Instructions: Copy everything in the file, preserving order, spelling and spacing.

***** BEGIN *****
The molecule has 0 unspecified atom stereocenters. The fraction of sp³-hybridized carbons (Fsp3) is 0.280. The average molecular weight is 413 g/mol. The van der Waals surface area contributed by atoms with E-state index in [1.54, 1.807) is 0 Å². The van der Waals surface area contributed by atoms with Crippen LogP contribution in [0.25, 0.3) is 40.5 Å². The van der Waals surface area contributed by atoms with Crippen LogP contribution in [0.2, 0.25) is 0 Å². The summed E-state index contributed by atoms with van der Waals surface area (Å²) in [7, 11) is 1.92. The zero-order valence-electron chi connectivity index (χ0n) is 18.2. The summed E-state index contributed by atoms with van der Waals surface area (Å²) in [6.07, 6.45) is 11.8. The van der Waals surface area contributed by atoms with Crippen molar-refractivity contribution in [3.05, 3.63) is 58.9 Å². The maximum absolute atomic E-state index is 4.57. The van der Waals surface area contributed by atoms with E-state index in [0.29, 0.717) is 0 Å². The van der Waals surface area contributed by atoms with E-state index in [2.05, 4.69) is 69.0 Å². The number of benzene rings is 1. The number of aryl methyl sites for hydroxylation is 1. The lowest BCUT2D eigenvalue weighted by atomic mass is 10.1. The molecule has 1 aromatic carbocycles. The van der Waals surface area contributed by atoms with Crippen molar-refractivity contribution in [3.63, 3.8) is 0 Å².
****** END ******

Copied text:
The molecule has 0 unspecified atom stereocenters. The fraction of sp³-hybridized carbons (Fsp3) is 0.280. The average molecular weight is 413 g/mol. The van der Waals surface area contributed by atoms with E-state index in [1.54, 1.807) is 0 Å². The van der Waals surface area contributed by atoms with Crippen LogP contribution in [0.25, 0.3) is 40.5 Å². The van der Waals surface area contributed by atoms with Crippen LogP contribution in [0.2, 0.25) is 0 Å². The summed E-state index contributed by atoms with van der Waals surface area (Å²) in [7, 11) is 1.92. The zero-order valence-electron chi connectivity index (χ0n) is 18.2. The summed E-state index contributed by atoms with van der Waals surface area (Å²) in [6.07, 6.45) is 11.8. The van der Waals surface area contributed by atoms with Crippen molar-refractivity contribution in [3.05, 3.63) is 58.9 Å². The maximum absolute atomic E-state index is 4.57. The van der Waals surface area contributed by atoms with E-state index in [0.29, 0.717) is 0 Å². The van der Waals surface area contributed by atoms with E-state index in [2.05, 4.69) is 69.0 Å². The number of benzene rings is 1. The number of aryl methyl sites for hydroxylation is 1. The lowest BCUT2D eigenvalue weighted by atomic mass is 10.1. The molecule has 1 aromatic carbocycles. The van der Waals surface area contributed by atoms with Crippen molar-refractivity contribution in [3.63, 3.8) is 0 Å².